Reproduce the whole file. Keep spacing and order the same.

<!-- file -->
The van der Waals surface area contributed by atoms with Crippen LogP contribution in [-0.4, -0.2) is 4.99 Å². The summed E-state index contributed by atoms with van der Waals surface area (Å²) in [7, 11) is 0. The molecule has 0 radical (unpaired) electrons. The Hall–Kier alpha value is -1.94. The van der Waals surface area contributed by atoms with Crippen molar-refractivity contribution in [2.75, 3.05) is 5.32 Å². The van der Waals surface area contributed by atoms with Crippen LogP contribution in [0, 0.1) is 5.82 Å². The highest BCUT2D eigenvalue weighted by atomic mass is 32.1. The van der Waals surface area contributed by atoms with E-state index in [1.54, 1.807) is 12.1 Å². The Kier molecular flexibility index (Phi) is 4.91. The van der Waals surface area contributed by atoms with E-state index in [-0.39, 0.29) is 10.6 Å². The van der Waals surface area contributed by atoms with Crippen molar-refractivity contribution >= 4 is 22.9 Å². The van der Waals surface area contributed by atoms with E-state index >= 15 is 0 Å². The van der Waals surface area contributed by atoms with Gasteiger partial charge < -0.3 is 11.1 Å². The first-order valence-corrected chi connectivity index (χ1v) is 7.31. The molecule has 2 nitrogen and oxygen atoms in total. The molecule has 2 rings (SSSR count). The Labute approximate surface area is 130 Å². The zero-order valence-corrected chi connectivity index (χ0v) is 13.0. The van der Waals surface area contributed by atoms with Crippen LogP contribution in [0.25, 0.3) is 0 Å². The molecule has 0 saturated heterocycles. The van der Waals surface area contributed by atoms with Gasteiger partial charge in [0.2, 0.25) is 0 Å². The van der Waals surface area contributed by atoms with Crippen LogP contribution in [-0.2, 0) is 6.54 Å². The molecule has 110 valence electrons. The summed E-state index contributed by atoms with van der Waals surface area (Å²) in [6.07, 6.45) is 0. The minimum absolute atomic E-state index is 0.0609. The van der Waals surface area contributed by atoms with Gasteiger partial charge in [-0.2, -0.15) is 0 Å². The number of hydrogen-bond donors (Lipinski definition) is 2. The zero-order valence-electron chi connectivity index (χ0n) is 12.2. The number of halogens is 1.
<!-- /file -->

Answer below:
The van der Waals surface area contributed by atoms with Crippen LogP contribution in [-0.4, -0.2) is 4.99 Å². The summed E-state index contributed by atoms with van der Waals surface area (Å²) in [7, 11) is 0. The molecule has 0 radical (unpaired) electrons. The Hall–Kier alpha value is -1.94. The van der Waals surface area contributed by atoms with Crippen molar-refractivity contribution in [2.75, 3.05) is 5.32 Å². The van der Waals surface area contributed by atoms with Crippen LogP contribution in [0, 0.1) is 5.82 Å². The highest BCUT2D eigenvalue weighted by atomic mass is 32.1. The van der Waals surface area contributed by atoms with E-state index in [1.54, 1.807) is 12.1 Å². The Kier molecular flexibility index (Phi) is 4.91. The van der Waals surface area contributed by atoms with E-state index in [-0.39, 0.29) is 10.6 Å². The van der Waals surface area contributed by atoms with Crippen molar-refractivity contribution >= 4 is 22.9 Å². The van der Waals surface area contributed by atoms with E-state index >= 15 is 0 Å². The van der Waals surface area contributed by atoms with Gasteiger partial charge < -0.3 is 11.1 Å². The first-order valence-corrected chi connectivity index (χ1v) is 7.31. The molecule has 2 nitrogen and oxygen atoms in total. The molecule has 2 rings (SSSR count). The Labute approximate surface area is 130 Å². The zero-order valence-corrected chi connectivity index (χ0v) is 13.0. The van der Waals surface area contributed by atoms with Crippen LogP contribution in [0.25, 0.3) is 0 Å². The molecule has 0 saturated heterocycles. The van der Waals surface area contributed by atoms with Gasteiger partial charge in [0.2, 0.25) is 0 Å². The van der Waals surface area contributed by atoms with Crippen LogP contribution in [-0.2, 0) is 6.54 Å². The molecule has 110 valence electrons. The summed E-state index contributed by atoms with van der Waals surface area (Å²) in [6.07, 6.45) is 0. The minimum absolute atomic E-state index is 0.0609. The van der Waals surface area contributed by atoms with Gasteiger partial charge in [-0.2, -0.15) is 0 Å². The number of hydrogen-bond donors (Lipinski definition) is 2. The zero-order valence-electron chi connectivity index (χ0n) is 12.2. The number of halogens is 1.